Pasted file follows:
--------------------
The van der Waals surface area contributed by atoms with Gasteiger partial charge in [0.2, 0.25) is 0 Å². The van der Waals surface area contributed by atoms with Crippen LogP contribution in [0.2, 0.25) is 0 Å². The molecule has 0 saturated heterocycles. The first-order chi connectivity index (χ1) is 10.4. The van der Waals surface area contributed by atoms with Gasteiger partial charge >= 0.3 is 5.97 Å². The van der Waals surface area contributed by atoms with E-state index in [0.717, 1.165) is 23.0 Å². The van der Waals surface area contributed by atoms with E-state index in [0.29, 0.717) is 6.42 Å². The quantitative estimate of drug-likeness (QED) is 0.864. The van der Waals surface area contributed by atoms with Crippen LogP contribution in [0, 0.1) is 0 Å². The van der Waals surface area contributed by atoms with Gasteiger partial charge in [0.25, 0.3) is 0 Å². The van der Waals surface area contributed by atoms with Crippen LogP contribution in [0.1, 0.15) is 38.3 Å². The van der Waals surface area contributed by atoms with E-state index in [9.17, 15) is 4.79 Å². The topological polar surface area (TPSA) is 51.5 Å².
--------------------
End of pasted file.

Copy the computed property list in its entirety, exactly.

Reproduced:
The van der Waals surface area contributed by atoms with Gasteiger partial charge in [0.2, 0.25) is 0 Å². The van der Waals surface area contributed by atoms with Crippen LogP contribution in [0.2, 0.25) is 0 Å². The molecule has 0 saturated heterocycles. The first-order chi connectivity index (χ1) is 10.4. The van der Waals surface area contributed by atoms with Gasteiger partial charge >= 0.3 is 5.97 Å². The van der Waals surface area contributed by atoms with E-state index in [0.717, 1.165) is 23.0 Å². The van der Waals surface area contributed by atoms with E-state index in [0.29, 0.717) is 6.42 Å². The quantitative estimate of drug-likeness (QED) is 0.864. The van der Waals surface area contributed by atoms with Crippen LogP contribution in [0, 0.1) is 0 Å². The van der Waals surface area contributed by atoms with Gasteiger partial charge in [0.25, 0.3) is 0 Å². The van der Waals surface area contributed by atoms with Crippen LogP contribution in [0.1, 0.15) is 38.3 Å². The van der Waals surface area contributed by atoms with E-state index in [9.17, 15) is 4.79 Å². The topological polar surface area (TPSA) is 51.5 Å².